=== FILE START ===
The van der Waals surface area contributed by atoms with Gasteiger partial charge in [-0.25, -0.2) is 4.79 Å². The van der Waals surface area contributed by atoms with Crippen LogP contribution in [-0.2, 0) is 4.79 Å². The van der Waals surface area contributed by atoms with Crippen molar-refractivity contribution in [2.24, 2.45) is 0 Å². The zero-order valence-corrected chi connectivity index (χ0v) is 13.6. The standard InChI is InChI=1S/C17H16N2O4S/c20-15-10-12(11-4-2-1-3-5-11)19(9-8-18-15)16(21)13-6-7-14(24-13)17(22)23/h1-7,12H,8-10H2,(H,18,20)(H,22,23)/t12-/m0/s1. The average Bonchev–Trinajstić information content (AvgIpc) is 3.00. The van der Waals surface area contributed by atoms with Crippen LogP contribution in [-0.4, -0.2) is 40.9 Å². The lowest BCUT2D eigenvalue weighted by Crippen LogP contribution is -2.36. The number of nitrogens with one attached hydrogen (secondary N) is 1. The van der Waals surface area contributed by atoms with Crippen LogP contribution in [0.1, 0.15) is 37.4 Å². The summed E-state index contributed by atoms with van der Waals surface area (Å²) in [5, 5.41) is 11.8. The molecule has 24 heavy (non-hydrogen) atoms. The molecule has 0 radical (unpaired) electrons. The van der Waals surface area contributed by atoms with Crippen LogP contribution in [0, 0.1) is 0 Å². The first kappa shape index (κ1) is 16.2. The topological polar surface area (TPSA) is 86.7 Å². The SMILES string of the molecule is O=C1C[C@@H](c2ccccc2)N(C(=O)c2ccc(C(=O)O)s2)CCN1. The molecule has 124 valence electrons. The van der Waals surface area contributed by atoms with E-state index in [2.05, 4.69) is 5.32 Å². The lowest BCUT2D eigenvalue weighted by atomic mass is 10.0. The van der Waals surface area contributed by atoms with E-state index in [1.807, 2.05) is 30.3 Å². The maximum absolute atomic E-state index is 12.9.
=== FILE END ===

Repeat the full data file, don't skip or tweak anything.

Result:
The van der Waals surface area contributed by atoms with Gasteiger partial charge in [-0.25, -0.2) is 4.79 Å². The van der Waals surface area contributed by atoms with Crippen LogP contribution in [-0.2, 0) is 4.79 Å². The van der Waals surface area contributed by atoms with Crippen molar-refractivity contribution in [2.24, 2.45) is 0 Å². The zero-order valence-corrected chi connectivity index (χ0v) is 13.6. The standard InChI is InChI=1S/C17H16N2O4S/c20-15-10-12(11-4-2-1-3-5-11)19(9-8-18-15)16(21)13-6-7-14(24-13)17(22)23/h1-7,12H,8-10H2,(H,18,20)(H,22,23)/t12-/m0/s1. The average Bonchev–Trinajstić information content (AvgIpc) is 3.00. The van der Waals surface area contributed by atoms with Crippen LogP contribution in [-0.4, -0.2) is 40.9 Å². The lowest BCUT2D eigenvalue weighted by Crippen LogP contribution is -2.36. The number of nitrogens with one attached hydrogen (secondary N) is 1. The van der Waals surface area contributed by atoms with Crippen LogP contribution in [0.1, 0.15) is 37.4 Å². The summed E-state index contributed by atoms with van der Waals surface area (Å²) in [5, 5.41) is 11.8. The molecule has 24 heavy (non-hydrogen) atoms. The molecule has 0 radical (unpaired) electrons. The van der Waals surface area contributed by atoms with Crippen LogP contribution in [0, 0.1) is 0 Å². The first kappa shape index (κ1) is 16.2. The topological polar surface area (TPSA) is 86.7 Å². The SMILES string of the molecule is O=C1C[C@@H](c2ccccc2)N(C(=O)c2ccc(C(=O)O)s2)CCN1. The molecule has 124 valence electrons. The van der Waals surface area contributed by atoms with E-state index in [2.05, 4.69) is 5.32 Å². The lowest BCUT2D eigenvalue weighted by atomic mass is 10.0. The van der Waals surface area contributed by atoms with E-state index in [1.807, 2.05) is 30.3 Å². The maximum absolute atomic E-state index is 12.9.